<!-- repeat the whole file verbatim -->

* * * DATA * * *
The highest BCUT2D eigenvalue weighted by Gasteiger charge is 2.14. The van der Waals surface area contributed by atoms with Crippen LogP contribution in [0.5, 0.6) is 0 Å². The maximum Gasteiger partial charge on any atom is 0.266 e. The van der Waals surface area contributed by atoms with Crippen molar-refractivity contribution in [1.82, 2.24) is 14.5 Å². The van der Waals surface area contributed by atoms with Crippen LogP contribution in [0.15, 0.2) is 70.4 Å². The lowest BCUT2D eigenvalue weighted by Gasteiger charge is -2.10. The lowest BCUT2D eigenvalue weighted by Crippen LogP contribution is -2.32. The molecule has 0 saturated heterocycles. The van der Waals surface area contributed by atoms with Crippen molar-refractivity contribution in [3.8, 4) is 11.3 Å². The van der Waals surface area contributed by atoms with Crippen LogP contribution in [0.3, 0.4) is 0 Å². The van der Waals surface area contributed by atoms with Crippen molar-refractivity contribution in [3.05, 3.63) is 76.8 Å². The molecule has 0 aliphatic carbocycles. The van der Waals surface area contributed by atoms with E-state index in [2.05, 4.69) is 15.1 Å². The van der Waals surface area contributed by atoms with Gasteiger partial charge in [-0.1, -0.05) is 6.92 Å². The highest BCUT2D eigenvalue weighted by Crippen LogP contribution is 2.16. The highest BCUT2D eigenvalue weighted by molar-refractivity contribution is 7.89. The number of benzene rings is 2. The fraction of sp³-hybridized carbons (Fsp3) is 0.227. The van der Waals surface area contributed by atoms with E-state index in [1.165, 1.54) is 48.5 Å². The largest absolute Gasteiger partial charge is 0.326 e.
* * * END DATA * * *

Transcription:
The highest BCUT2D eigenvalue weighted by Gasteiger charge is 2.14. The van der Waals surface area contributed by atoms with Crippen LogP contribution in [0.5, 0.6) is 0 Å². The maximum Gasteiger partial charge on any atom is 0.266 e. The van der Waals surface area contributed by atoms with Crippen molar-refractivity contribution in [1.82, 2.24) is 14.5 Å². The van der Waals surface area contributed by atoms with Crippen LogP contribution in [0.15, 0.2) is 70.4 Å². The lowest BCUT2D eigenvalue weighted by Gasteiger charge is -2.10. The lowest BCUT2D eigenvalue weighted by Crippen LogP contribution is -2.32. The molecule has 0 saturated heterocycles. The van der Waals surface area contributed by atoms with Crippen molar-refractivity contribution in [3.8, 4) is 11.3 Å². The van der Waals surface area contributed by atoms with Crippen LogP contribution in [0.3, 0.4) is 0 Å². The van der Waals surface area contributed by atoms with Crippen molar-refractivity contribution in [3.05, 3.63) is 76.8 Å². The molecule has 0 aliphatic carbocycles. The van der Waals surface area contributed by atoms with E-state index in [2.05, 4.69) is 15.1 Å². The van der Waals surface area contributed by atoms with Gasteiger partial charge in [-0.1, -0.05) is 6.92 Å². The highest BCUT2D eigenvalue weighted by Crippen LogP contribution is 2.16. The highest BCUT2D eigenvalue weighted by molar-refractivity contribution is 7.89. The number of benzene rings is 2. The fraction of sp³-hybridized carbons (Fsp3) is 0.227. The van der Waals surface area contributed by atoms with E-state index in [1.165, 1.54) is 48.5 Å². The largest absolute Gasteiger partial charge is 0.326 e.